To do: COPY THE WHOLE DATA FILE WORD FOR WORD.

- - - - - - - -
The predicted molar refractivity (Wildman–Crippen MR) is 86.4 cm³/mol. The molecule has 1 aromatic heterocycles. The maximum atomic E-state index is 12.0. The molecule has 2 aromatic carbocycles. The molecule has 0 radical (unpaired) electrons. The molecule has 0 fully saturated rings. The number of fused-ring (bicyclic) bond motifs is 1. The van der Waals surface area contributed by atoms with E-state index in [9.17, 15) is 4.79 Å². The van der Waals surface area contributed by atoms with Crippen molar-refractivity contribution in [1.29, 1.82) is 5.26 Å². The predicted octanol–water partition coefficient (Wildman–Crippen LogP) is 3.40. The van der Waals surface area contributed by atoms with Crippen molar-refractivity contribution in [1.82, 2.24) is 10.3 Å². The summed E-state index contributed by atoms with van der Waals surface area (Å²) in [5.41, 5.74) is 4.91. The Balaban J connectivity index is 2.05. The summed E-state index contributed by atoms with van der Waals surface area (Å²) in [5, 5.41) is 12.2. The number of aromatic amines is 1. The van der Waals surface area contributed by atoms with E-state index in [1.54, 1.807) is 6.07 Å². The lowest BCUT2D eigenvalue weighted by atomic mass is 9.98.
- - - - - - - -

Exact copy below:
The predicted molar refractivity (Wildman–Crippen MR) is 86.4 cm³/mol. The molecule has 1 aromatic heterocycles. The maximum atomic E-state index is 12.0. The molecule has 2 aromatic carbocycles. The molecule has 0 radical (unpaired) electrons. The molecule has 0 fully saturated rings. The number of fused-ring (bicyclic) bond motifs is 1. The van der Waals surface area contributed by atoms with E-state index in [9.17, 15) is 4.79 Å². The van der Waals surface area contributed by atoms with Crippen molar-refractivity contribution in [1.29, 1.82) is 5.26 Å². The predicted octanol–water partition coefficient (Wildman–Crippen LogP) is 3.40. The van der Waals surface area contributed by atoms with Crippen molar-refractivity contribution in [1.82, 2.24) is 10.3 Å². The summed E-state index contributed by atoms with van der Waals surface area (Å²) in [5.41, 5.74) is 4.91. The Balaban J connectivity index is 2.05. The summed E-state index contributed by atoms with van der Waals surface area (Å²) in [5, 5.41) is 12.2. The number of aromatic amines is 1. The van der Waals surface area contributed by atoms with E-state index in [1.54, 1.807) is 6.07 Å². The lowest BCUT2D eigenvalue weighted by atomic mass is 9.98.